In her time she was one of the brightest stars in the Hollywood firmament.
Born Clara Lou Sheridan in Texas in 1915, she was a tomboy as a girl. Ann trained as a teacher before a beauty contest win — which came with a screen test at Paramount –intervened. (She made her movie debut at the studio with 1934’s Search For Beauty.) The win in a “Search For Beauty” contest landed her that Paramount Pictures contract.
Later, at Warner Bros., she was dubbed “the Oomph Girl” — a designation she resisted.
Sheridan was far more than a sex symbol, as worthy as that is. She was an actress of impressive versatility co-starring in hard boiled crime dramas — check her out in director Raoul Walsh’s 1940 gem, They Drive By Night opposite Humphrey Bogart and George Raft. (She excelled as well in “womens’ pictures” and in musicals.)
She played a sassy secretary in 1941’s Honeymoon For Three opposite dapper George Brent (Bette Davis’ favorite leading man and one-time lover). Whatever Brent had Sheridan liked since the two married in 1942 (it lasted a year). It was the second of her three marriages.
Although not a musical star, per se, Ann was allowed to sing in several films and had a damned good voice.
Catch a sleeper called It All Came True. The film was released in April 1940, when Sheridan was big box office. She got top billing ahead of Jeffrey Lynn, her love interest and then, Humphrey Bogart, who plays a crook hiding out in Lynn’s mother’s boarding house. Bogart turns the house into a nightclub where Ann and Lynn perform.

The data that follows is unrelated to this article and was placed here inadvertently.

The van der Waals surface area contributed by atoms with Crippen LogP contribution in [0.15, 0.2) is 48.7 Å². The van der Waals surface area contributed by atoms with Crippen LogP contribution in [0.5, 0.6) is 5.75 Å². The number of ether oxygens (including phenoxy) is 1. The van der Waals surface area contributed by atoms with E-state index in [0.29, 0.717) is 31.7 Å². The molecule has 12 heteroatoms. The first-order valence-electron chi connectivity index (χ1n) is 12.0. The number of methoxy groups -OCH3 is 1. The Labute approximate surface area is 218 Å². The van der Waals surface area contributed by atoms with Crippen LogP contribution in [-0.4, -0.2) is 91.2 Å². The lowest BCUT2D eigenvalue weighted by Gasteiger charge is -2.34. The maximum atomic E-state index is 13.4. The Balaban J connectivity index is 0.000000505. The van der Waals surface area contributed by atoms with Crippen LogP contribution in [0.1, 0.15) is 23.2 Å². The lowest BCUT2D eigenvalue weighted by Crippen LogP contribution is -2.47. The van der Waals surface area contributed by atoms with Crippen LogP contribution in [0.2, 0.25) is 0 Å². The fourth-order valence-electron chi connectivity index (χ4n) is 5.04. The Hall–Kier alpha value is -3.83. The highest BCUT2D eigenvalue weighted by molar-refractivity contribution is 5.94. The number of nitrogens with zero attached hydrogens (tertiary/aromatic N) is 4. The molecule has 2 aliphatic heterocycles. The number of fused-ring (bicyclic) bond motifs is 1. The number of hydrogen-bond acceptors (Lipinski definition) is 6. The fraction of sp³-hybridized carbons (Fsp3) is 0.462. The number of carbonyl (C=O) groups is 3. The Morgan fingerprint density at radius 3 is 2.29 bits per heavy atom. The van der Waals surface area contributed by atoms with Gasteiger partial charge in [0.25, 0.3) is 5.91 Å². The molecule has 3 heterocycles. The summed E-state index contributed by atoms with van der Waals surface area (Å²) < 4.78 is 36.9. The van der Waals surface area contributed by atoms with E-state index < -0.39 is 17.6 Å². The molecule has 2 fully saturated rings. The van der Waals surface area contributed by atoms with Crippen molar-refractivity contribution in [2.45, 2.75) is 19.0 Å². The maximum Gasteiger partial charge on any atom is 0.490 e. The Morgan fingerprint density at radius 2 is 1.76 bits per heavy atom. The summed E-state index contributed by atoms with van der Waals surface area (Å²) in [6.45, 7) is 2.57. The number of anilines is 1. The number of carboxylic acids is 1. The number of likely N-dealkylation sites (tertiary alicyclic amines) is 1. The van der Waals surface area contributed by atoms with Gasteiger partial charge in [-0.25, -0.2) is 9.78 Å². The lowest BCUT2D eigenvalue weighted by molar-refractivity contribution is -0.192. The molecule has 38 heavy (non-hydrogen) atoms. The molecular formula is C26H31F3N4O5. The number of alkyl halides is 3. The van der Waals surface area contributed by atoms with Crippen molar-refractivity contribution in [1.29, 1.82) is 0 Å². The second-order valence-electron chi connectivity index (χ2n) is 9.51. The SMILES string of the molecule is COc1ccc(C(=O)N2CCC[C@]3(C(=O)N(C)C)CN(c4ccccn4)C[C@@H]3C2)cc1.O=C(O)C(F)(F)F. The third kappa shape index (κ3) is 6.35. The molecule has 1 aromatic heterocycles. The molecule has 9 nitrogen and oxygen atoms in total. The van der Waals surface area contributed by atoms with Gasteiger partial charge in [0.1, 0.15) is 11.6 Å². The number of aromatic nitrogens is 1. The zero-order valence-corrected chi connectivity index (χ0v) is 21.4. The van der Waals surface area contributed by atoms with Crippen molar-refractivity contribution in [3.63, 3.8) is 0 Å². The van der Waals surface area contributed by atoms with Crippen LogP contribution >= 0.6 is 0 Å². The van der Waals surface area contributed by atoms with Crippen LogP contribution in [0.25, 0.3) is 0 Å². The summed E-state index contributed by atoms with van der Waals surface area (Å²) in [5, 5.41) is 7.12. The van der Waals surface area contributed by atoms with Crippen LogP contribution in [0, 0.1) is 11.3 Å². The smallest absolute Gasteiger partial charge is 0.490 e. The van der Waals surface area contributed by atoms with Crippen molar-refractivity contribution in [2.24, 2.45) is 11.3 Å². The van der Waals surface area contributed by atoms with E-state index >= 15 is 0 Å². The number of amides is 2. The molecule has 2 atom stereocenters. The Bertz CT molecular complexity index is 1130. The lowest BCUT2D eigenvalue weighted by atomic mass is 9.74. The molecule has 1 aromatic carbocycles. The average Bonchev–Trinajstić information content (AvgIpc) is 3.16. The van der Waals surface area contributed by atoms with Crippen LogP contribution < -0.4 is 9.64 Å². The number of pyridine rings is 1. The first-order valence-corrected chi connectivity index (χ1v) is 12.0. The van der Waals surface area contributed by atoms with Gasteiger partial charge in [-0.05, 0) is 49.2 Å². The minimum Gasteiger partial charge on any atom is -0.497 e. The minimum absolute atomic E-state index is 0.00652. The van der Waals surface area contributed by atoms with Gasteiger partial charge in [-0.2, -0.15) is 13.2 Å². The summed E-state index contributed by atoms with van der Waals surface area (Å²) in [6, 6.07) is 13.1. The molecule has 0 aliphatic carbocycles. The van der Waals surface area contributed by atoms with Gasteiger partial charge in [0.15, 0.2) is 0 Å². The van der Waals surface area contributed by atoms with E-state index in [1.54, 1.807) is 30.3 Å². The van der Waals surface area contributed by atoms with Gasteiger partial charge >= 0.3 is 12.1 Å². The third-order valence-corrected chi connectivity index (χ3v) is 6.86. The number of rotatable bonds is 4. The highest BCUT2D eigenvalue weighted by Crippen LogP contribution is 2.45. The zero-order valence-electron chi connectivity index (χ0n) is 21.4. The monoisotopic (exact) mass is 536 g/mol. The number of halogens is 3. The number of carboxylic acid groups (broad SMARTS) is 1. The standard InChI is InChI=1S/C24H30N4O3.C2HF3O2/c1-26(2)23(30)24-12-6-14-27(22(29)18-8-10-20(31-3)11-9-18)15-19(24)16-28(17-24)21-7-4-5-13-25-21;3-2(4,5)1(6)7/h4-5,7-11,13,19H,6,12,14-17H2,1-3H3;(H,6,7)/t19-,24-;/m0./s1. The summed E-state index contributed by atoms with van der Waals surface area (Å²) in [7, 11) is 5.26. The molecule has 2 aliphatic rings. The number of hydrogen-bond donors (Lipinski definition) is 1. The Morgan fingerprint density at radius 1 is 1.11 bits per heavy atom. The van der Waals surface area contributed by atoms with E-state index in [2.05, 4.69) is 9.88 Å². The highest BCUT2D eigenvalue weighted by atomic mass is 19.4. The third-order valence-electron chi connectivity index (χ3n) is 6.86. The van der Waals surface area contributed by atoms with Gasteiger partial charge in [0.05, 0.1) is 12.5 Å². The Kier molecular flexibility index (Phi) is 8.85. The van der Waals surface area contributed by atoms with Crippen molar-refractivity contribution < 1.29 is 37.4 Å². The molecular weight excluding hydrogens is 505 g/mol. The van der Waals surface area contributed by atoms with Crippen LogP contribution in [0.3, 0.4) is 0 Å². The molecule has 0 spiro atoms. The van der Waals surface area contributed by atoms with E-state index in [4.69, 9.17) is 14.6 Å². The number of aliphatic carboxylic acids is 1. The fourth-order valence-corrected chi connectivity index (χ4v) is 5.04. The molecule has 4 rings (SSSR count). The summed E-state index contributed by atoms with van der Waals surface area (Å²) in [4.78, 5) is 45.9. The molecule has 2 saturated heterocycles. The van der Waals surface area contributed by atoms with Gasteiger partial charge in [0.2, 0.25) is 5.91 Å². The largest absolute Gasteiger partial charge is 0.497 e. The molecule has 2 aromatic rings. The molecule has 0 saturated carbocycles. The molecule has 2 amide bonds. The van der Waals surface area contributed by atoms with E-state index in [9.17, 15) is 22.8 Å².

A few years later she co-starred with Dennis Morgan in Shine on Harvest Moon.
Most movie fans, if they remember Sheridan singing at all, remember her production number in one particular movie — Thank Your Lucky Stars, Warner’s all star vehicle about entertaining at the Hollywood Canteen. Ann in a negligee, in a bedroom setting belted out the provocative tune, “Love isn’t born, It’s made!”
Her most memorable film role for us remains in the little noted 1950 film noir Woman on the Run. Ann plays a wife pursuing her husband (a witness to a murder) amidst the blandishments of an all-too-accommodating journalist played by Dennis O’Keefe. No sex, no singing. Just some honest acting.
Sheridan’s career extended into the late Fifties, about a decade before her death from cancer at age 51 in 1967. We will always remember her as the classic screen knockout who could also sing.